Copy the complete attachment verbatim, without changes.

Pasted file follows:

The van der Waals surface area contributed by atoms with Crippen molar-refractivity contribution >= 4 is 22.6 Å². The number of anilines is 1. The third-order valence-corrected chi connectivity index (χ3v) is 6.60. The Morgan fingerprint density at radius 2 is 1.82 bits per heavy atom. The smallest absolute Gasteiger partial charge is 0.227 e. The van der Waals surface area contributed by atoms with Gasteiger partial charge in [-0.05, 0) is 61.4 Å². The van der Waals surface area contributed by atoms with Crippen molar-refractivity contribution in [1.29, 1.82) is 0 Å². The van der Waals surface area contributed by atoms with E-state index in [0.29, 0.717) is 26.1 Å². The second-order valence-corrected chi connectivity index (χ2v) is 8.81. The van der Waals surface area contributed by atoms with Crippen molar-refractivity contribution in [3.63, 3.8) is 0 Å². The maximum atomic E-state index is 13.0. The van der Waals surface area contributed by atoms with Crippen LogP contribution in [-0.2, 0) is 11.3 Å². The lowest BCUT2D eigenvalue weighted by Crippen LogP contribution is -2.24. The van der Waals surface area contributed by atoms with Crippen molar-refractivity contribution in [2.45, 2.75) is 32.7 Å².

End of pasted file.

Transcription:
The van der Waals surface area contributed by atoms with Crippen molar-refractivity contribution >= 4 is 22.6 Å². The number of anilines is 1. The third-order valence-corrected chi connectivity index (χ3v) is 6.60. The Morgan fingerprint density at radius 2 is 1.82 bits per heavy atom. The smallest absolute Gasteiger partial charge is 0.227 e. The van der Waals surface area contributed by atoms with Gasteiger partial charge in [-0.05, 0) is 61.4 Å². The van der Waals surface area contributed by atoms with Crippen molar-refractivity contribution in [1.29, 1.82) is 0 Å². The van der Waals surface area contributed by atoms with E-state index in [0.29, 0.717) is 26.1 Å². The second-order valence-corrected chi connectivity index (χ2v) is 8.81. The van der Waals surface area contributed by atoms with Crippen molar-refractivity contribution in [3.63, 3.8) is 0 Å². The maximum atomic E-state index is 13.0. The van der Waals surface area contributed by atoms with Crippen LogP contribution in [-0.2, 0) is 11.3 Å². The lowest BCUT2D eigenvalue weighted by Crippen LogP contribution is -2.24. The van der Waals surface area contributed by atoms with Crippen molar-refractivity contribution in [2.45, 2.75) is 32.7 Å².